HDF Convenes Wargame to Uncover a Path to Greater Energy Efficiency for Connecticut Homeowners

HARTFORD, CT — Over 80 leaders from government agencies, businesses, and nonprofit organizations gathered on March 6th and 7th on the Club Level at Rentschler Field for an event designed to uncover new ways to radically increase Connecticut homeowners’ adoption of energy efficiency measures. The Housing Development Fund (HDF) organized the event with support and a unique wargame approach provided by Booz Allen Hamilton. Their motivation was clear: action on energy efficiency is urgently needed as over 300,000 low- and moderate-income homeowners struggle to heat and power their homes each year.

The first day kicked off with rousing words of encouragement from Benjamin Barnes, Secretary of the Office of Policy and Management for the State of Connecticut and Daniel Esty, the Commissioner of Connecticut’s Department of Energy and Environmental Protection. Both encouraged participants to be bold, and work creatively on a complex set of problems ranging from how to effectively market the benefits of energy efficiency and influence consumer thinking about energy use to how financing can be offered in appealing and accessible ways so that consumers interested in making these kinds of home improvements can do so more easily and affordably.

Their belief in this event was evident as both officials took part in the simulation through a large portion of the first day. Connecticut’s state government demonstrated support for increasing energy efficiency through the participation of over a dozen employees from eight different state agencies and quasi-governmental agencies, including the Connecticut Housing Finance Authority (CHFA), the Connecticut Department of Department of Economic and Community Development (DECD) and the Clean Energy Finance and Investment Authority (CEFIA). Few participants in the two-day event had seen such a broad cross-section of stakeholders represented in one working group. The wargame structure mixed participants up into six teams representing State Government, Energy Suppliers, Nonprofit Agencies, Home Energy Contractors, Financial Institutions, and Residents (Homeowners and Renters).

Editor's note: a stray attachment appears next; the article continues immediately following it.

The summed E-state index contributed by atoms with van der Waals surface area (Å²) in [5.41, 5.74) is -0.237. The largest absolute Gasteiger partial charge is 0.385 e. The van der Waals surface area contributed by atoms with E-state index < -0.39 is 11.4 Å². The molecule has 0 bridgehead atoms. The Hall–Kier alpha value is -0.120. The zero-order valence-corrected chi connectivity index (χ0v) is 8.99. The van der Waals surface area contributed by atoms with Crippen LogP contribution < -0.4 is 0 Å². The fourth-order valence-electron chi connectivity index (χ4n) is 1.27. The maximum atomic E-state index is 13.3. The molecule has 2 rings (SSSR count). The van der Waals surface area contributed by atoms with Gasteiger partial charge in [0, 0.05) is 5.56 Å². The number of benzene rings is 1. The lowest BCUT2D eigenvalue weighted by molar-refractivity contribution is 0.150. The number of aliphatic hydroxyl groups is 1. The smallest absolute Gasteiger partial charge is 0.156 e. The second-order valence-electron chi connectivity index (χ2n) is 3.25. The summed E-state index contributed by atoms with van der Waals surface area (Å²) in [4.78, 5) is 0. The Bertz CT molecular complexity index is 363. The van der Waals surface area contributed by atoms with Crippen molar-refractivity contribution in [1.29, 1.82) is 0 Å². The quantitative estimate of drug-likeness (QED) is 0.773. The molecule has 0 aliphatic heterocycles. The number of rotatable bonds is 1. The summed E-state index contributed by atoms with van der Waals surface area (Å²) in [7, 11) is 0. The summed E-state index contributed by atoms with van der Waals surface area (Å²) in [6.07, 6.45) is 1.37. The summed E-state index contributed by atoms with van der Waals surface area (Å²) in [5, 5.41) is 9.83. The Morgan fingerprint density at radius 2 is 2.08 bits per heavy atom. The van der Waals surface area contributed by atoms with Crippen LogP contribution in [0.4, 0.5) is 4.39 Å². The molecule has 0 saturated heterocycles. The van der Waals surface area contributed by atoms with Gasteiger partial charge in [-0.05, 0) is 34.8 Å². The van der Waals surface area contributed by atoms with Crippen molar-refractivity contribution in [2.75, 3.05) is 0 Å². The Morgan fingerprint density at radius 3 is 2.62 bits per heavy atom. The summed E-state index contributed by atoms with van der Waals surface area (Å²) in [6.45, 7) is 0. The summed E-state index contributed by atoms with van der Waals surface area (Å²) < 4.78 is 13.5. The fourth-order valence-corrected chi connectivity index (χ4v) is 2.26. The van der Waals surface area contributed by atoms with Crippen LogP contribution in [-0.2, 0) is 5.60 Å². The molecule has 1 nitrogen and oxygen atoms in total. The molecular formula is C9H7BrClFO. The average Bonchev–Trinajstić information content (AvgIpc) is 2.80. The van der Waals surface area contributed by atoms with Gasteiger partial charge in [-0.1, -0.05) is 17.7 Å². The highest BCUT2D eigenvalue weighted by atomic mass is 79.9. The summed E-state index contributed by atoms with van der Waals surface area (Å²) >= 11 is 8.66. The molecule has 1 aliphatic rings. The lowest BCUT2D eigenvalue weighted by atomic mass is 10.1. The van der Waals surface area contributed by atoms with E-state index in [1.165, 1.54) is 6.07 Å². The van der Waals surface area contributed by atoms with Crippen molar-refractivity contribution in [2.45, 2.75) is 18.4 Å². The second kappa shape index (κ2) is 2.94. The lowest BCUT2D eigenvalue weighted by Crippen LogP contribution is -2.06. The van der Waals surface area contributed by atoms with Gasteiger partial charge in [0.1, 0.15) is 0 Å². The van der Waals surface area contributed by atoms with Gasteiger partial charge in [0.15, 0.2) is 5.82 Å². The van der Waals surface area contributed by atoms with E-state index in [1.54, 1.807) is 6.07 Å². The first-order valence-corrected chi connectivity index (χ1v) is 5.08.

The goal of each team was to design programs that could unlock large-scale action. With sunlight pouring through floor-to-ceiling windows, participants communicated through the web and in-person to negotiate commitments from other teams needed to make their programs work. Once a structure was in place, teams pitched their programs to the “Residents” team to test the appeal their ideas had with the group tasked with representing the public. Behind the scenes, organizers used economic models to calculate the impact of various programs and encouraged participants to both think big and draw on best practices from efforts in other states, as well as their own experience as practitioners. Teams received guidance from facilitators provided by both Booz Allen Hamilton and NeighborWorks America, a national housing organization that provided grant funding to support this unique event.

By the end of the second day, participants had envisioned new collaborative approaches to unlock capital and provide low-interest loans for energy efficiency projects. Teams also identified complex issues that require attention including workforce training and the creation of clearer energy efficiency rating systems for resident buildings. HDF and Booz Allen closed out the second day by thanking the remarkable group for their time, creativity, and hard work, and they offered up a promise – that the simulation’s outcomes and insights would be documented through a report to be published this spring. HDF has also committed to provide the group that gathered last week and other stakeholders an opportunity to participate in working groups and to gather again this fall.

HDF aims to keep this varied set of leaders connected and interacting to help progress on energy efficiency for residential buildings in Connecticut develop for the benefit of homeowners struggling with high energy bills. About the Housing Development Fund– HDF is a certified Community Development Financial Institution (CDFI) and HUD-Approved Counseling and Lending Agency established 1989 as a nonprofit organization to finance the development of affordable housing. Since its inception, HDF has been creating affordable housing solutions for low- to moderate-income households in the high cost markets of southwestern Connecticut. In that time, it has grown to a loan fund with $45.7 million in assets that encompasses lending programs for pre-development, acquisition, rehabilitation, new construction, and permanent financing. Other projects have included affordable family housing, senior housing, special needs housing and supportive housing. In addition to its financing resources and functions, HDF provides homebuyers’ education and one-on-one counseling to help families qualify for special mortgage financing programs. HDF also provides foreclosure prevention services through monthly clinics and individual counseling.